- The experts have detected the Nagana disease around Ruma National Park in Suba region.
- Chemweno said there should be an elaborate programme that supports regular spraying and vaccination of animals in Homa Bay.
The population of tsetse flies is gradually increasing amid concerns over a possible outbreak of diseases associated with the insects in Homa Bay.
Human beings contract trypanosomiasis while animals contract nagana diseases if bitten by tsetse flies.
Experts from Kenya Tsetse and Trypanosomiasis Eradication Council (KENTTEC) have confirmed the silent prevalence of nagana disease in the lakeside county from late last year.
The experts have detected the Nagana disease around Ruma National Park in Suba region. The area has been an epicentre for infection of the disease due to the presence of wild animals.
Trypanosomiasis is also known as sleeping sickness.
Residents Thomas Okello and John Abich said their animals which they depend on for milk and farm labour are no longer productive after they were diagnosed with the disease.
The farmers who hail from Wiga village in Gwassi, Suba South constituency said the number of animals getting infected is gradually increasing.
“Farmers whose animals were affected didn’t know what was ailing them until KENTTEC officials carried out some tests and realised they had contracted the Nagana disease,” Okello said.
Abich expressed concerns over a serious outbreak of the disease should the government fail to provide quick interventions.
In the past, the government has been vaccinating livestock and applying aerial spraying around Ruma National Park to eradicate the disease.
“I foresee a situation where every home is going to be affected if no quick action is taken. Animals and residents will remain impoverished,” Abich said.
A speedy intervention by the government in the past has helped to cut the life cycle of the flies and suppressed the disease infections.
During monitoring exercise on tsetse flies and epidemiological study on livestock in Wiga the KENTTEC regional coordinator Bernard Chemweno said their preliminary findings have established that Nagana is on the rise.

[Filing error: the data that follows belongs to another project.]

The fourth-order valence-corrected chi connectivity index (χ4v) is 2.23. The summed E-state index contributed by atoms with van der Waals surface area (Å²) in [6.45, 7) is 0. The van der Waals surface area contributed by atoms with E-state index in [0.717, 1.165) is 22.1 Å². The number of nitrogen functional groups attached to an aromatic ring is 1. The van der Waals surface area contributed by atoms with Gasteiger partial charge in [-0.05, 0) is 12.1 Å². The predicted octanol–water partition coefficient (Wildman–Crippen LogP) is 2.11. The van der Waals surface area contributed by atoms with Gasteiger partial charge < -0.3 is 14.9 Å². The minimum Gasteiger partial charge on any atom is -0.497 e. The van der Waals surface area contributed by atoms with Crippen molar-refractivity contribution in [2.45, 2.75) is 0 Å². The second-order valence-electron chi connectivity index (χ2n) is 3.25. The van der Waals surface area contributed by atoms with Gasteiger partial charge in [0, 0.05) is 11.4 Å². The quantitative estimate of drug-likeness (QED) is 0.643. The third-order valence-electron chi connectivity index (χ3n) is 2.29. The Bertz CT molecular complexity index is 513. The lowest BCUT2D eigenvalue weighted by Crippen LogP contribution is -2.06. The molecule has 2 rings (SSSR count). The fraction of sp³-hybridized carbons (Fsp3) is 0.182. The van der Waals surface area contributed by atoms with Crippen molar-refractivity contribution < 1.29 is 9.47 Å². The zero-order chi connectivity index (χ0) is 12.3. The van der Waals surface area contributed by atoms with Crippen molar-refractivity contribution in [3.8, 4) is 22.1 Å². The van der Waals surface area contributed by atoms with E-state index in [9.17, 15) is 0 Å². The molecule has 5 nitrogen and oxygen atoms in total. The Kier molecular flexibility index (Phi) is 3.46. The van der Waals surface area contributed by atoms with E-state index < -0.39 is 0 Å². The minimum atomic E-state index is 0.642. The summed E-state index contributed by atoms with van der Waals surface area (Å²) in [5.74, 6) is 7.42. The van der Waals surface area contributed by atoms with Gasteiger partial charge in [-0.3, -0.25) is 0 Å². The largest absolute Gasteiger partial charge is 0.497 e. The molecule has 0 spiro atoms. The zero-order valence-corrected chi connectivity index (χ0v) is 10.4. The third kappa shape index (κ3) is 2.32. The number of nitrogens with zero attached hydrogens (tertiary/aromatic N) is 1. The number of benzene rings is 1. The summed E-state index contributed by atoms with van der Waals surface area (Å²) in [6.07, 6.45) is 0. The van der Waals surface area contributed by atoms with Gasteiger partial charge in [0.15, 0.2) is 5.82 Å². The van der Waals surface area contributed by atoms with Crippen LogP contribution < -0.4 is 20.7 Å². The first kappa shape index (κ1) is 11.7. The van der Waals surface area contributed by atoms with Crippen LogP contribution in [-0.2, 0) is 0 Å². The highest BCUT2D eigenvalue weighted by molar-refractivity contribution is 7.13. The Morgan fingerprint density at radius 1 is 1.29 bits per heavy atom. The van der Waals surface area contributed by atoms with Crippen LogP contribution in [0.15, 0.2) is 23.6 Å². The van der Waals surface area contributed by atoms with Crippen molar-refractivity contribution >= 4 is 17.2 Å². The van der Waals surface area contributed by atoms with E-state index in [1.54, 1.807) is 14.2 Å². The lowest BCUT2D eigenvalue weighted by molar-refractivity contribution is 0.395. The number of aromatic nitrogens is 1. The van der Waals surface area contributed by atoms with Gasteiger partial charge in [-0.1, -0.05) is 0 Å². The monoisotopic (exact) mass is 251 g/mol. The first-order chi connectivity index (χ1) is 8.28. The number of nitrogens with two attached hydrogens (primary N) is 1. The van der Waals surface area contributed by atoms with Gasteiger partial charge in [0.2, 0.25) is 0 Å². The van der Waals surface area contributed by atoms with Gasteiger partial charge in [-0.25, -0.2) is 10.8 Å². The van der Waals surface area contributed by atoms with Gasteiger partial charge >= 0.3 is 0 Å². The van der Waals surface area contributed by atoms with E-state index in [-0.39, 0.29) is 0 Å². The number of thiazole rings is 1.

The expert said they also found out that trypanosomiasis is likely to rise.
Samples collected from animals in villages around Ruma National Park tested positive. The villages included Kamato, Ogando and Kigoto.
“We had a prevalence rate of 7 per cent last year. The prevalence has undoubtedly increased this year,” Chemweno said.
He said it is a serious issue that needs quick intervention from stakeholders.
“There is a need for a collaborative effort to save local farmers who depend on livestock as a source of livelihood,” he said.
Chemweno said there should be an elaborate programme that supports regular spraying and vaccination of animals in Homa Bay.
KENTTEC has also continued with putting traps in affected areas to control the flies.
“The programme should focus on the regular supply of chemicals to spray the animals. The government can sustain the programme by supplying farmers with the drugs,” the official said.
KENTTEC has also embarked on research that aims at findings ways of identifying new strategies to deal with the destructive flies.
Last Friday while addressing ICT CS Eliud Owalo in Lambwe ward, Suba South MP Caroli Omondi and Deputy governor Oyugi Magwanga asked the national government to help them eradicate tsetse flies.
Caroli said Lambwe valley and Gwassi hills are the most affected.
“We’ll support any government programme aimed at thwarting the spread of tsetse flies in this area,” Caroli said.
Magwanga who is also the county executive for Agriculture said farmers affected by the disease should be compensated for the loss.
(Edited by Tabnacha O)